The Future of Regulation: How to Move Forwards

Ofgem’s performance has come under scrutiny on a number of occasions over the last decade. In this blog, Head of Regulatory Affairs, Colin Prestwich assesses the latest consultation regarding the energy regulator’s performance and what positive changes could come out of a shake-up.

In February this year, the National Infrastructure Commission (NIC) launched a Call for Evidence (CfE) on the performance of regulators across energy, water and telecoms as part of their wider Future of Regulation Study. This CfE came about due to a request from Chancellor of The Exchequer, Philip Hammond, who asked what might need to change in regulation in order to facilitate future investment needs.

In this context, it would be easy to view the proposal of a cross-sector ‘super-regulator’ as little more than a cost-saving exercise. However, looking further into the proposals, this could also provide an opportunity to benefit consumers more than just financially.

As has been highlighted by Prof Stephen Littlechild, the issue with Ofgem’s performance as a regulator stems largely from when the focus of Ofgem’s regulation changed around 2008; from being that of an economic regulator, to more of a champion of customers.

Ofgem was supposed to achieve long-term consumer protection via ‘promoting effective competition’, according to its regulatory duty. However, the merging of these two distinct aims: efficient economic regulation and providing specific consumer protection, has caused problems and led to the unintended consequences of various policy proposals.

The view that the energy regulator has struggled to achieve both aims is nothing new, as was evident in the review of the energy market conducted by the Competition and Markets Authority from 2014 - 2016, as well as proposals outlined by the Labour Party to scrap Ofgem ahead of the 2015 General Election.

The price-cap is the perfect example of the conflict between the objective of promoting effective competition and the desire to provide specific consumer protection - not to mention the contradiction associated with the way in which this policy was imposed upon the ‘independent regulator’.

Yes, setting an upper limit on Standard Variable Tariffs (SVTs) has protected a group of ‘typical’ domestic consumers from energy bills higher than £1,254 annually – a level deemed acceptable by Ofgem – but to the detriment of those consumers who shop around and look to find the best deal, who now find themselves paying more for their energy as a result.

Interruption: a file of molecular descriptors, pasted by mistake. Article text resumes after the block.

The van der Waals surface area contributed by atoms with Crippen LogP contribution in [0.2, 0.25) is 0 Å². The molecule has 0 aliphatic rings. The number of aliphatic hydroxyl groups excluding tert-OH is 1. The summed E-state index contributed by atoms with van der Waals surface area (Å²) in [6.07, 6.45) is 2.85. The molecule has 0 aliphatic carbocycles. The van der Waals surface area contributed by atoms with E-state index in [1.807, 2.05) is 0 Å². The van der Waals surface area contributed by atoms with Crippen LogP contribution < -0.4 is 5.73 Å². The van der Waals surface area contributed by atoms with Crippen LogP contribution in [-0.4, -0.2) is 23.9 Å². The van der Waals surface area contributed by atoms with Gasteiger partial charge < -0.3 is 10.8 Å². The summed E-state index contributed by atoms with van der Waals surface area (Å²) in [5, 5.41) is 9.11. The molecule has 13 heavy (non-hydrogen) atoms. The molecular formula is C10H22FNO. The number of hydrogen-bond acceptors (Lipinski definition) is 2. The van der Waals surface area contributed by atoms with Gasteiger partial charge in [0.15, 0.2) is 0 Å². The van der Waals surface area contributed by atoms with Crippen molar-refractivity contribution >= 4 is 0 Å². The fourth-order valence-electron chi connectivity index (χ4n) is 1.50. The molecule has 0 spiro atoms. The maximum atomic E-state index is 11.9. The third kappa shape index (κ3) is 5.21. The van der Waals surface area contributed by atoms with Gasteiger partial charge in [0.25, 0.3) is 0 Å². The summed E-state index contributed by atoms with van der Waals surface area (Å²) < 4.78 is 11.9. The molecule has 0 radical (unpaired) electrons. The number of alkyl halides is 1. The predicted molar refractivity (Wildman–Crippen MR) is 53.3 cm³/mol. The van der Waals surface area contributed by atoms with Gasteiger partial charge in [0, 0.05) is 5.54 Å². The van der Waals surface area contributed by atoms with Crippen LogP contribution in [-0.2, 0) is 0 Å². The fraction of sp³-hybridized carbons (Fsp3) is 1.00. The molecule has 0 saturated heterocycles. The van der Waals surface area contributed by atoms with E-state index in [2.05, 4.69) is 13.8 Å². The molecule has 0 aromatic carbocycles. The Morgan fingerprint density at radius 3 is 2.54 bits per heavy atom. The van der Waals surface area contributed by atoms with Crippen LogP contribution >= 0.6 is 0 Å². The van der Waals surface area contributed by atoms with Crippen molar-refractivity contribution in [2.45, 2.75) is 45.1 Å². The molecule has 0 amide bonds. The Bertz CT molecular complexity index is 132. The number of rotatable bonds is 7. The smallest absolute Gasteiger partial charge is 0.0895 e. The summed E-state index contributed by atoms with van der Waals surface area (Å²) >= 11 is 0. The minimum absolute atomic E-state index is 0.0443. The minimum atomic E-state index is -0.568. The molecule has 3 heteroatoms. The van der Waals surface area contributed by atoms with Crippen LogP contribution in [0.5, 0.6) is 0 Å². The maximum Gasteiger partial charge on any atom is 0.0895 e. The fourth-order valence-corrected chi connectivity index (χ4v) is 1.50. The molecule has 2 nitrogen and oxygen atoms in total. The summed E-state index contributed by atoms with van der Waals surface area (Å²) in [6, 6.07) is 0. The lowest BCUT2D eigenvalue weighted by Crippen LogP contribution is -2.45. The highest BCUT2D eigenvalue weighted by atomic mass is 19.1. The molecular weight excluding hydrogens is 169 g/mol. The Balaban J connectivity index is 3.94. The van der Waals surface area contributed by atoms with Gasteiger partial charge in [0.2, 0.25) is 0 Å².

It cannot be argued then, that this measure has protected consumers by promoting effective competition. The price cap has not only caused financial detriment to those consumers which are, ironically, held up as evidence of an improving market, but it has also led to price convergence on SVTs, the very opposite of effective competition.

We are of the view that reform, rather than revolution, is required. Doing away with a body so well versed with the industry would be unnecessary, but by returning Ofgem to its original role as an independent, economic regulator (it is the Office of Gas and Electricity Markets after all!) the industry specific body can achieve effective economic regulation of the energy industry.

Valuing consumer protections more highly requires a similar solution, as they are arguably too important to have to be compromised against economic aims. Both outcomes could be achieved more successfully by creating a ‘super consumer protections body’ rather than a catch-all super regulator.

Lots of Ofgem’s work surrounding consumer protections in the energy sector in the last few years has been focused on moving from prescriptive regulations into principles-based ones, focusing on outcomes rather than following the letter of the law. This lends itself perfectly to a cross-sector body, who can set reasonable consumer expectations based on overarching principles, regardless of the sector in which the consumer is affected.

By concentrating consumer protections and sector regulation into different bodies, both entities can focus on achieving beneficial outcomes through their own lenses. The existence of an independent consumer body might just take away the temptation for political interference too!